Posted by: Lisa Hill | February 23, 2013

The Rosie Project (2013), by Graeme Simsion

The Rosie ProjectThe Rosie Project is a nice, feel-good farce, and a perfect foil to the dark humour of  my last book, Blueprints for a Barbed-wire Canoe.  Winner of the Premier’s Literary Award for best unpublished fiction manuscript, and apparently with rights sold all over the place, The Rosie Project is a rom-com probably destined for best-sellerdom and countless book groups.

(It made me wonder: if this were written by a woman, about a woman, it would be labelled chick-lit. Is that what we call it when it’s a rom-com written by a man, about a man’s quest for love?   Hmmm.)

Anyway, it’s reminiscent of Toni Jordan’s debut novel Addition which also featured a character with … um …  an ‘unusual’ personality.  In Addition Grace seems to have an obsessive compulsive disorder: she counts everything.  But, hey, she finds love anyway.  And in The Rosie Project so does Don Tillman, professor of genetics, despite an unusual cluster of eccentric behaviours ranging from ones which get him upgraded on airline flights so that other passengers don’t have to put up with him, to others which, oh dear,  remind me of students along the autism spectrum.

It’s Don who narrates the story but we get the picture.  He’s reasonably self-aware in an awkwardly intellectual way but it’s quite clear that he lacks social graces.  He is puzzled by human emotion, and as people along the autism spectrum tend to do, he makes his decisions and interprets the world only through rational reasoning.  That logic shows him that the rest of the world operates differently but he gets by with intensive tutoring from his only friends: the uber-randy Gene whose project is to screw his way around the world map – and Gene’s long-suffering wife Claudia, a psychologist in need of some intensive therapy herself.

Don’s never had a second date and he finds physical contact stressful but he’s keen to find love, and so he devises a questionnaire to find the perfect woman.  Rosie, who blunders into his life with a poignant project of her own, comprehensively fails the test, but – yes, you guessed it, Don finds himself attracted to her anyway.

It’s good fun, and amusing.  I admit that I don’t feel all that confident about the long-term prospects of the relationship that ensues, because (as every parent of an adolescent male undergoing the grunt phase knows) it can be very wearying taking responsibility for interpreting the emotional needs of someone who can’t express it himself, but hey, women will take on all kinds of blokes when the magnetic attraction strikes.

Other reviews are at the SMH.

Update:  Angela Meyer at Literary Minded reviewed it too, and so has Sue at Whispering Gums.

Fishpond: The Rosie Project


  1. not sure this would be one for me Lisa ,I tend to avoid best sellers but sure I ll see it mention a lot if it comes over here seems like one that may do well in the uk ,all the best stu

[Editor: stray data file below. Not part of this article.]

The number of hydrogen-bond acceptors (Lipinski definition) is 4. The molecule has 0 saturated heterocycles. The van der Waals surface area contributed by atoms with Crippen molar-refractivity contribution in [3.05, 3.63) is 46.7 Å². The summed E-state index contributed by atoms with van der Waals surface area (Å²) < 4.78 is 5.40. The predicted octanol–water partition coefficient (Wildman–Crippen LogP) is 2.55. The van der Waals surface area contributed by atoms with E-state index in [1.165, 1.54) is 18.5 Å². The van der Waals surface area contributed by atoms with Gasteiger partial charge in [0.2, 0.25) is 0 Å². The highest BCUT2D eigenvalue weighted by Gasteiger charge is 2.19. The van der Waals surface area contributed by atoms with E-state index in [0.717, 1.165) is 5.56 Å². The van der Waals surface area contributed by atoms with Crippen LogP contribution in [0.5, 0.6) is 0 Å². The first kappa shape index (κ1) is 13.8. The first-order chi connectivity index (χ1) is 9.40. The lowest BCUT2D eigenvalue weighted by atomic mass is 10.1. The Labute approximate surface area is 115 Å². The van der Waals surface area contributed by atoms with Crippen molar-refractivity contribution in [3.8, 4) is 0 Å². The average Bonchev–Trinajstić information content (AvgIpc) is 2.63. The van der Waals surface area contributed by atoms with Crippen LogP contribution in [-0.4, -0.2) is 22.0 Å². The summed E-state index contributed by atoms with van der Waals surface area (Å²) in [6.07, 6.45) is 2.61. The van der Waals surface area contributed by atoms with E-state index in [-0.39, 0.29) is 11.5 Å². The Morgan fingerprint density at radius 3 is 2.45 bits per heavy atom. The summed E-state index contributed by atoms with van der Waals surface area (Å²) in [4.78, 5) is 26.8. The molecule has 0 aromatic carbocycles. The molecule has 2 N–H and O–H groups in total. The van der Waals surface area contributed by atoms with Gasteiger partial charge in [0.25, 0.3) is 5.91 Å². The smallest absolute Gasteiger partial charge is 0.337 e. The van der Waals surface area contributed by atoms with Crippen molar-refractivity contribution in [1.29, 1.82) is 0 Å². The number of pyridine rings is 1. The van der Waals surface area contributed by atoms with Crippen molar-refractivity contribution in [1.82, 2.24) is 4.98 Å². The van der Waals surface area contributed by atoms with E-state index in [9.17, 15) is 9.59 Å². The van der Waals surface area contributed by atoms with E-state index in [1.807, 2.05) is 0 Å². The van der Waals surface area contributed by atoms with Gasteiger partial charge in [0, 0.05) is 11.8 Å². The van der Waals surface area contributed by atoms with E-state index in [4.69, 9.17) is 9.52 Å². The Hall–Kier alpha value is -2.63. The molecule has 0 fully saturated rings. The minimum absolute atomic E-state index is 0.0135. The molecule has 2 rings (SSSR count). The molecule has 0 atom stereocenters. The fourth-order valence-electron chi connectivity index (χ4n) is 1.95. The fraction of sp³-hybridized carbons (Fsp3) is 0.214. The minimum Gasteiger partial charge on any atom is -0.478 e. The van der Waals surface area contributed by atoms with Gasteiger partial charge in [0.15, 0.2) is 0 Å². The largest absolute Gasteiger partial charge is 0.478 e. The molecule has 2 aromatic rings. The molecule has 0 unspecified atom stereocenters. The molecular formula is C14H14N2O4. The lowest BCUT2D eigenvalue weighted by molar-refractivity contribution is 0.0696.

• Thanks for dropping by, Stu!


  2. This is getting a big push in the UK. I got invited to the launch party (at the Ivy, no less) last night but couldn’t make it. It sounds like a fun read.


  3. I was also invited to the launch party in the UK. I think I’ll give it a go – I have a copy on my tbr shelf. Not sure it’s my sort of thing but the publicist was very persuasive!


    • Tom, I admit that I was a little bit doubtful, the last time I read a book as hyped as this I was very disappointed. But this one is well worth reading.


  4. Apparently chick-lit written by men is called ‘d—lit’!
    (LH: Sorry, Karenlee, I had to edit this in case one of my students stumbles across it!)


  5. Good one Lisa … I finally wrote my review and, not surprisingly I suppose, started it off rather like yours regarding the genre issue. It’s a fun read … as for the longevity issue? We don’t worry about things like reality in rom coms I think! We just believe that all is possible!


  6. PS Your AGE link didn’t work for me …

    LH: I’ve changed it to the one at the SMH, they’re the same anyway.


  7. […] Lisa at ANZLitLovers also found it fun. […]


  8. This is released in Britain next week. I’m publishing an article on it but looked up yours first – you seem rather underwhelmed by it – as was I !


  9. […] Melbourne and the Australians have had the opportunity to read it well before us as is shown by this review by Lisa on ANZ […]


  10. […] The Rosie Project is published in the UK in hardcover and ebook on 11 April. It is already available in Australia, where it has received many favourable reviews, including this one by Lisa Hill at ANZLitLovers. […]


  11. […] Melbourne and the Australians have had the opportunity to read it well before us as is shown by this review by Lisa on ANZ […]


  12. […] Other Reviews: Whispering Gums (here) and ANZ LitLovers (here) […]


  13. […] another review, see Lisa’s here (She also mentions Addition) and Sue’s […]


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